To enter Billye Toussaint’s classroom is to enter a zone of comfort, from the thoughtfully crafted discussion nooks lined with throw rugs and pillows to her welcoming smile and disposition. It’s a classroom you simply want to have a seat in and visit for a while.

During class on Wednesday, January 22, Toussaint prepared class IV students for their upcoming text, Gene Luen Yang’s American Born Chinese, by presenting primary sources from the 1800s. They looked at images of “yellow peril” propaganda and discussed the implications behind examples from the English-Chinese phrasebook. Students first worked in small groups to analyze the images and then presented their analyses to the class for further discussion.

“The purpose of the activity,” said Toussaint, “was for students to have the opportunity to interpret for themselves some of the materials that were circulated at the time in order to understand the historical background behind some of the stereotypes that the book references and the concept of ‘the other’ that we have been exploring in class.”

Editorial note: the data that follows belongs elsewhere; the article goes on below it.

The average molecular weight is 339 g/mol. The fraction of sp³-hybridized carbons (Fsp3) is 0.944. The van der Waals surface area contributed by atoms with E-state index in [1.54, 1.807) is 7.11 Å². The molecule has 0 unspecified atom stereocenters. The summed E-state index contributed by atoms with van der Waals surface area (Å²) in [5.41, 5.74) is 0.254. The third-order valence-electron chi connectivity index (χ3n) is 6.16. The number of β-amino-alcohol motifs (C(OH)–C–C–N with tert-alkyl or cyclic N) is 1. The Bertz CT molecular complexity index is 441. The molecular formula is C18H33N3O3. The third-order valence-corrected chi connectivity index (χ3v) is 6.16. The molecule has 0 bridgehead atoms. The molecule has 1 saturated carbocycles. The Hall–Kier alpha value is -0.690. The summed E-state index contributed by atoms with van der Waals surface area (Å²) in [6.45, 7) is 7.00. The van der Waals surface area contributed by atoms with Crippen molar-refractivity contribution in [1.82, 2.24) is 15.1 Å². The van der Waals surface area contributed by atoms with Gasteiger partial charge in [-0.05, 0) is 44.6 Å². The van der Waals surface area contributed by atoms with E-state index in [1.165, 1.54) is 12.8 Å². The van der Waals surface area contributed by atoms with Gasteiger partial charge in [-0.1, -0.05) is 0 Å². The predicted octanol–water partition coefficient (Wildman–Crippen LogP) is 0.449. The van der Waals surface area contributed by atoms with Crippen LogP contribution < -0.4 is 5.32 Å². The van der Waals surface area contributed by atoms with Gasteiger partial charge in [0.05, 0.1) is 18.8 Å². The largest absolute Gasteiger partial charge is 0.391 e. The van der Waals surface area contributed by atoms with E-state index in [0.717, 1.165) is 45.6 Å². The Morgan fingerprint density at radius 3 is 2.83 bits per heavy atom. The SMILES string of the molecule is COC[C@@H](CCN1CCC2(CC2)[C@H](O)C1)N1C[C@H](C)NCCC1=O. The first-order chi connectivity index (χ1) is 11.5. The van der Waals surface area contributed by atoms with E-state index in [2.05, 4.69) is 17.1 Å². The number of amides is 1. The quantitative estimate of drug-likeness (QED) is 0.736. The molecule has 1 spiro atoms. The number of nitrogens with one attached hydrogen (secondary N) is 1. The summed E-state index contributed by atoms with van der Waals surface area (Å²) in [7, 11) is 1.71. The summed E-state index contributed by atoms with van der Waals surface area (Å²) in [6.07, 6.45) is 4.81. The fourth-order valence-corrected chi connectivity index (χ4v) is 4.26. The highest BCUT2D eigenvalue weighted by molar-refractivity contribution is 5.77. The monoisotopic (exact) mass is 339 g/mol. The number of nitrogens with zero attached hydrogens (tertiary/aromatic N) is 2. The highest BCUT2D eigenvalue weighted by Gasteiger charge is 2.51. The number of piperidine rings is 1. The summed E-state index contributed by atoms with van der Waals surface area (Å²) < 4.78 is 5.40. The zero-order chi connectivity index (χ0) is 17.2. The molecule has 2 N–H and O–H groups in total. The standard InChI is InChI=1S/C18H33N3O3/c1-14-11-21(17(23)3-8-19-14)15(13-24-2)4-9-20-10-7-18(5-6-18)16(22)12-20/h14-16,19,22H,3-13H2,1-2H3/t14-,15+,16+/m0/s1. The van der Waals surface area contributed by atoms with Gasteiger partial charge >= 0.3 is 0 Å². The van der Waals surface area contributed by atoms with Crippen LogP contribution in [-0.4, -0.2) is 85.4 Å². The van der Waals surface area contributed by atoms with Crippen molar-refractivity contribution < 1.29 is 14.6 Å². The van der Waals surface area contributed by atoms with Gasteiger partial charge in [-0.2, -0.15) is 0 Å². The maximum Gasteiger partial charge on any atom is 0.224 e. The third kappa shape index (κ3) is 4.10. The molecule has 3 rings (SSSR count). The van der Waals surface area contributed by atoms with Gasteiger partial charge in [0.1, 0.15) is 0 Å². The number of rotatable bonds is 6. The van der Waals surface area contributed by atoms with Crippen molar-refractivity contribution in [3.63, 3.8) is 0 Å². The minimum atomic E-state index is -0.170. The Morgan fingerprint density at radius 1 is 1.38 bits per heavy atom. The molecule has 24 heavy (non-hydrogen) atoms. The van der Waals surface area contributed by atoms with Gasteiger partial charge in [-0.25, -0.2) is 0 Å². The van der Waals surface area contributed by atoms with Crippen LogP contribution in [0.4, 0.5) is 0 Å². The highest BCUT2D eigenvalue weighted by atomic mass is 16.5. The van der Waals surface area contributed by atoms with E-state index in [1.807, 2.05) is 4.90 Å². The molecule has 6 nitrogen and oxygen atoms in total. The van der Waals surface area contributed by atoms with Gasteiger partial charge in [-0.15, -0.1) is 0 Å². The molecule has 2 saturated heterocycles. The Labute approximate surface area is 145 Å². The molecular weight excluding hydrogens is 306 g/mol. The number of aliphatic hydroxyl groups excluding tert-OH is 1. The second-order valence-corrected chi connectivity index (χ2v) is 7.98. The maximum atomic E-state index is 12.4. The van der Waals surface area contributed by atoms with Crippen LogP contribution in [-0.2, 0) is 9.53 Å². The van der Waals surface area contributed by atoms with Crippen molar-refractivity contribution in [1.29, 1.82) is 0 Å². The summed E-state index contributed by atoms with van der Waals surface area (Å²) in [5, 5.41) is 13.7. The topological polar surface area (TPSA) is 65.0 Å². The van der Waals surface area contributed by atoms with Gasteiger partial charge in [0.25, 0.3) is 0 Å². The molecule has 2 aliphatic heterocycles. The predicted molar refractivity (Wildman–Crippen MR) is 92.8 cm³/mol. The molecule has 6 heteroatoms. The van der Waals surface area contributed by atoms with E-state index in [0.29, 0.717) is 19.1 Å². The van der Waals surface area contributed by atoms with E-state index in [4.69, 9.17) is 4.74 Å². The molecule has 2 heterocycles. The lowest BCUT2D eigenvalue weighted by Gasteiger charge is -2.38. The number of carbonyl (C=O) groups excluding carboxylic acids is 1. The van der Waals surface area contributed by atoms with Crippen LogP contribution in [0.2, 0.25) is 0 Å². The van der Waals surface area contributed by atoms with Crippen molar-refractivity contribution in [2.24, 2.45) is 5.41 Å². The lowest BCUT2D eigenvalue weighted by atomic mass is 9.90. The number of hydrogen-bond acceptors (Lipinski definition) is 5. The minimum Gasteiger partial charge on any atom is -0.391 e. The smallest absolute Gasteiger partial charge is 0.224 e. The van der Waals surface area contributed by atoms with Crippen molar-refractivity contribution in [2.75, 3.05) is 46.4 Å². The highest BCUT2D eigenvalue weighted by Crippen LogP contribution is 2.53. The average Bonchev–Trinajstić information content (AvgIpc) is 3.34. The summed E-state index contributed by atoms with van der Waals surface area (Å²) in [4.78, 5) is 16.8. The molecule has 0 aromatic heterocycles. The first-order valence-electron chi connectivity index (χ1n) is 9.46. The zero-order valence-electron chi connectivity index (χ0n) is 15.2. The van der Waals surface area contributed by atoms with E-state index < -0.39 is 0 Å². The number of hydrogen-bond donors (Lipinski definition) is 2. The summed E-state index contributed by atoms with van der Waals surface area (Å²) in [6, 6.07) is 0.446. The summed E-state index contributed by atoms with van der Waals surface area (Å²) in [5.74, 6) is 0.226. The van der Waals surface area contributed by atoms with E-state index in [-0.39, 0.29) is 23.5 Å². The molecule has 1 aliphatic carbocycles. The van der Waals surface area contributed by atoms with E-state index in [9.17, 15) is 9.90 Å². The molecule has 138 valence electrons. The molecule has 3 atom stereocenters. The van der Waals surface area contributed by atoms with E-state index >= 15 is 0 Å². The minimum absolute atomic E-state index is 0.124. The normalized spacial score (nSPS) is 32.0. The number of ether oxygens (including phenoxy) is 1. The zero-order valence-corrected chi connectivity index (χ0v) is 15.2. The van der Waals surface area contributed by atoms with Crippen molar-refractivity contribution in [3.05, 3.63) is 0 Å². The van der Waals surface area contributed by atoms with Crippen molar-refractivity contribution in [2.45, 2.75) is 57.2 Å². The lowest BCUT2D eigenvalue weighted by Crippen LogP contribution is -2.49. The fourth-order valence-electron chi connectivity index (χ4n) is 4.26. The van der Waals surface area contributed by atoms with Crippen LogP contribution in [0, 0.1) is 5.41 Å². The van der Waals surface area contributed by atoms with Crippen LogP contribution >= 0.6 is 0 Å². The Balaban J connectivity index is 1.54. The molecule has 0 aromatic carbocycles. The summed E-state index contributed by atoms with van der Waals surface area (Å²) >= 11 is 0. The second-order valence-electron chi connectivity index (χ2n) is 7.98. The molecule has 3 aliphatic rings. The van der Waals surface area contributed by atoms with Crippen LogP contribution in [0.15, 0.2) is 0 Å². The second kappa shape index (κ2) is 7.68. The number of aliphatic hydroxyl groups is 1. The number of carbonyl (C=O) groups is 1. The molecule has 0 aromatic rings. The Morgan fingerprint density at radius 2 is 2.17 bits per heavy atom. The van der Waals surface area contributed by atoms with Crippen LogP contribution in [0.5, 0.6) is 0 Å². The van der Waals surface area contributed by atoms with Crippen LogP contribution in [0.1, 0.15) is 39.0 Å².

Of American Born Chinese, Toussaint says, “It is a fascinating text in that it pulls together mythology, American History, stereotypes and the adolescent drive to fit in at all costs. The fact that it is a graphic novel means that it can move quickly. It is easy for it to turn into a page-turner even though the author is playing around with graphic novel elements, such as line weight, perspective, and color to reinforce meaning.”

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